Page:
Learn.Med Offers a Better Way of Tracking Students’ Progress

February 10, 2020 by Brian Murphy   |   Leave a Comment

Analytics team members (l-r) David Lewis, Aneet Bhattal, and George Etelvari.

What happens when software developers, business analysts, and clerkship educators work together? The answer: our students benefit.

As new iterations of Learn.med roll out this spring and become adopted more widely, it is our third-year clerkship students who ultimately will benefit. During clerkships, medical students rotate through various hospital departments and units where they are expected to observe certain clinical conditions — called required clinical encounters (RCE). They report their progress via Learn.med, our home-grown online portal that manages curriculum, content, and learning.

The analytics team recently collaborated with the development team to produce entrustable professional activities (EPA) analytics on user’s Learn.med dashboard. In March, the team will release similar EPA analytics tailored for students and their Foundations of Clinical Medicine coaches, who serve as mentors during the clerkship year. We anticipate more positive responses from these new Learn.med features.

Always looking to expand the functionality of Learn.med, the developers and analysts used open-source technology to create a new feature that enables educators to monitor a student’s RCE progress and quickly identify when help is needed.

Aside from the end-product itself — which is great — I love how it came together: software developers partnering with the business analytics team to assist clerkship educators to further our medical education mission in training the physicians of tomorrow.

Here’s What Collaborators and Early Users Are Saying:

David Lewis, analytics team for undergraduate medical education:
“The collaboration and communication from Michael Szul and his development team has worked well. The new functionality for clerkship coordinators, clerkship directors, and master assessors is more convenient and actionable than past iterations. In all aspects of this project, the support from the Learn.med development team was essential to its successful deployment.”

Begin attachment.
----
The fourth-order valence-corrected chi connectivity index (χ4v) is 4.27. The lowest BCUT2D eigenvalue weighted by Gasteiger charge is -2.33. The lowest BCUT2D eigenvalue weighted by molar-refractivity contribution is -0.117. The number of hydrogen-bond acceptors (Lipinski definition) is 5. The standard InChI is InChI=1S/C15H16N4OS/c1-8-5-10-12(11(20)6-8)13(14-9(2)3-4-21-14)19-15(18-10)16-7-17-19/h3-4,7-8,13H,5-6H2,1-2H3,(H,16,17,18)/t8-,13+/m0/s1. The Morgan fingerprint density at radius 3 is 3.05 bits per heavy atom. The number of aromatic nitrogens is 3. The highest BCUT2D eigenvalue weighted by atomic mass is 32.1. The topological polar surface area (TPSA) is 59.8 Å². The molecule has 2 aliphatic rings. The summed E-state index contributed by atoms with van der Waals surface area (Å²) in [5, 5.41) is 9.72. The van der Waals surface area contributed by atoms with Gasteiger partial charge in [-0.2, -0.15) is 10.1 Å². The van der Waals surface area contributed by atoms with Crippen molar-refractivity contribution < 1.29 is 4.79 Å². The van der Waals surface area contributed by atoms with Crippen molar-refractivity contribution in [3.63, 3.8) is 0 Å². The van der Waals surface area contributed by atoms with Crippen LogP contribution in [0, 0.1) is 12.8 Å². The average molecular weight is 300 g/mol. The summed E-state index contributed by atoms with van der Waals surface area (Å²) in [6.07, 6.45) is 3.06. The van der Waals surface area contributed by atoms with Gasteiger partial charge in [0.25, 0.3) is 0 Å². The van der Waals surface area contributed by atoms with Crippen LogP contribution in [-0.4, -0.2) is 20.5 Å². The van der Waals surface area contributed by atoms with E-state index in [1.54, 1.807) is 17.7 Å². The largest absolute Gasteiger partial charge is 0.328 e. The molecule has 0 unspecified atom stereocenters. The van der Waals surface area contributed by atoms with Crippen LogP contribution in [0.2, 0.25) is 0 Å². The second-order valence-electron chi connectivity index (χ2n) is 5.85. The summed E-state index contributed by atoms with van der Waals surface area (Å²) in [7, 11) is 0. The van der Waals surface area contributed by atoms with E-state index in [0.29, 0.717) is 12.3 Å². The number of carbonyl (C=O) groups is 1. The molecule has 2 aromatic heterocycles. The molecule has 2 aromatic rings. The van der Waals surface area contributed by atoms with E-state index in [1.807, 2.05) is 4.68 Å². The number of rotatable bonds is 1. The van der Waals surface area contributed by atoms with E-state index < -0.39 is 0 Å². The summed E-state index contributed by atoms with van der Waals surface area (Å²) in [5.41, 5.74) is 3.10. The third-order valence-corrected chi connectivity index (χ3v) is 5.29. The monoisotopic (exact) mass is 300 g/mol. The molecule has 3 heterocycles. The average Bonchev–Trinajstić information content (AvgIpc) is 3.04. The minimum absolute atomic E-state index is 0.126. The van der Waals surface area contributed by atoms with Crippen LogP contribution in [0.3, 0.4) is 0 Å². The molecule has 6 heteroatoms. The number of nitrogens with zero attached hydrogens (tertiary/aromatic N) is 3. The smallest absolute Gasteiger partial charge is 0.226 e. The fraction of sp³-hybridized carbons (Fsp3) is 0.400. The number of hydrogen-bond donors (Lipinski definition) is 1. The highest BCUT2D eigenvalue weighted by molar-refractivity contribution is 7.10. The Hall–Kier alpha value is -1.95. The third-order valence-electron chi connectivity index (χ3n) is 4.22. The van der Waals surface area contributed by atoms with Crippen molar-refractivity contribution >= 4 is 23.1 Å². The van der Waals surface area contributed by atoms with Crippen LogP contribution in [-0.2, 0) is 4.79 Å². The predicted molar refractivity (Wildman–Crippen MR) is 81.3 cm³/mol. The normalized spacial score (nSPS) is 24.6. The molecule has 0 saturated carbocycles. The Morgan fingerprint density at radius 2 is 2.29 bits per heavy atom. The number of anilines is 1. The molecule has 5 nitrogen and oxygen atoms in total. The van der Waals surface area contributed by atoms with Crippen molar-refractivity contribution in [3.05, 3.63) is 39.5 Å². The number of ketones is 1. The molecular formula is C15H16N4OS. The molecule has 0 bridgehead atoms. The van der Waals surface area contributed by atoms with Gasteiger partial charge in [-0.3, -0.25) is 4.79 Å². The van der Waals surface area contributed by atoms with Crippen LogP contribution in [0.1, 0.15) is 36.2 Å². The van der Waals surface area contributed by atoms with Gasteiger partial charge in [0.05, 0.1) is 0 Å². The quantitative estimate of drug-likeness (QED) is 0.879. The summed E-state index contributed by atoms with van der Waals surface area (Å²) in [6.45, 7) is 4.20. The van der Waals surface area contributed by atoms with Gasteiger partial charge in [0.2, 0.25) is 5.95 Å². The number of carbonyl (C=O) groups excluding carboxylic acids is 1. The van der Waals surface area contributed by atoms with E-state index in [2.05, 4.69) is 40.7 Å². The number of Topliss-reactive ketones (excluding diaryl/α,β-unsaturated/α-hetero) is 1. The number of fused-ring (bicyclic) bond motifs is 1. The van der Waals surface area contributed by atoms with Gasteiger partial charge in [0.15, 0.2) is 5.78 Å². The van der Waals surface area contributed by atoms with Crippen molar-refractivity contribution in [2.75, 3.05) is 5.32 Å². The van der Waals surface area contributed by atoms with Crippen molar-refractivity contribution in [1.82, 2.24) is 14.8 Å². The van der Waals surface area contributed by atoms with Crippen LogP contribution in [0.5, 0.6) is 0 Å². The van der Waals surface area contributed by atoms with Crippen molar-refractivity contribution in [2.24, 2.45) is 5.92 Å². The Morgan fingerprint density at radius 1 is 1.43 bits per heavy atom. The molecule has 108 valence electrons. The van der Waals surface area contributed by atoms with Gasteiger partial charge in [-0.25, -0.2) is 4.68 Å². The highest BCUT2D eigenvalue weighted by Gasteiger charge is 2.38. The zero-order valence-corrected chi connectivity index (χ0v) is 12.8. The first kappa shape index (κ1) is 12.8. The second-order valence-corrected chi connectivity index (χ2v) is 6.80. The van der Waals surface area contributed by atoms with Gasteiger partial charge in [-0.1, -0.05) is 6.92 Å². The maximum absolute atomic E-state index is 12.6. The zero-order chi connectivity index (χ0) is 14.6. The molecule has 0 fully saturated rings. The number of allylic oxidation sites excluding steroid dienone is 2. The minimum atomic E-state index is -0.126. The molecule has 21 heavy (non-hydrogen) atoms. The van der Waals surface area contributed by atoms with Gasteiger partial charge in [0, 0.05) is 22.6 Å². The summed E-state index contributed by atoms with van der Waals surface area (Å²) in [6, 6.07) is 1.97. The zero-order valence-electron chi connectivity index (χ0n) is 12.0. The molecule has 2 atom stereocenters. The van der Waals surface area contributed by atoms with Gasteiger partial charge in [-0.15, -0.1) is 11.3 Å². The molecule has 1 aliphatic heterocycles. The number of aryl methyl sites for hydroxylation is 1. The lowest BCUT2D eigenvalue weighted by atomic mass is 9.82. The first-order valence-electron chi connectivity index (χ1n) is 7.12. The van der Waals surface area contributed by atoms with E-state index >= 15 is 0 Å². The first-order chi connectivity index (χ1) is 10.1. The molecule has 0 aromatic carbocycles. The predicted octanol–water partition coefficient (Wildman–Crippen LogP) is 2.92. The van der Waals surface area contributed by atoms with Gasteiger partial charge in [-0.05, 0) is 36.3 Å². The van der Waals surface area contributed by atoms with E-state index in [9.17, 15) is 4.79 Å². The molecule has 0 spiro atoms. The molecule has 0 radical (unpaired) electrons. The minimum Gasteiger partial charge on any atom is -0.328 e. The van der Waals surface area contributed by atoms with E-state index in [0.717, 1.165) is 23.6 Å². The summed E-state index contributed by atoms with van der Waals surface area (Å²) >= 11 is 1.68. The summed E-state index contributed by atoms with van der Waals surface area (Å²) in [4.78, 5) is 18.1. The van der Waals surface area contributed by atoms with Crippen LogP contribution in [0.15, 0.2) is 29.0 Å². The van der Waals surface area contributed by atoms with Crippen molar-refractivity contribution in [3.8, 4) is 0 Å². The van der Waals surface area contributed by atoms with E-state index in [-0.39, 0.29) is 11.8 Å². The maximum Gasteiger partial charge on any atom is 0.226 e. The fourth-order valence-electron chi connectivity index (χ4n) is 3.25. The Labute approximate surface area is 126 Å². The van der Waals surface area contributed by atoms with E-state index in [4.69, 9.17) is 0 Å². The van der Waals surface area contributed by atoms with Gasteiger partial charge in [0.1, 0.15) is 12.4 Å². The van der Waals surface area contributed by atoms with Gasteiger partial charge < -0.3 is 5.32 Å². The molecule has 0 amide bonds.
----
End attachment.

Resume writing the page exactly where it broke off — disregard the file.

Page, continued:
Kyle Williams, Clerkship and Medical Education Coordinator:
“The RCE changes on Learn.med has helped with monitoring student progress throughout the rotation, especially with pulling information for mid-clerkship feedback. We are now able to view a snapshot of completed RCEs without opening individual student subfolders. This frees up time for us to assist our directors in revamping curriculum for the upcoming changes.”

Heather Trainum, Clerkship Program Coordinator, Department of Surgery:
“This is an extremely helpful update and now allows coordinators to easily access, view, and monitor students at any time, even when a computer is not immediately available.”

Thank you to the business analytics and development teams, who partnered in developing these new easy-to-use functions for our clerkship coordinators. I look forward to the continued evolution of Learn.med.

R.J. Canterbury, MD, MS, DLFAPA
Wilford W. Spradlin Professor
Senior Associate Dean for Education

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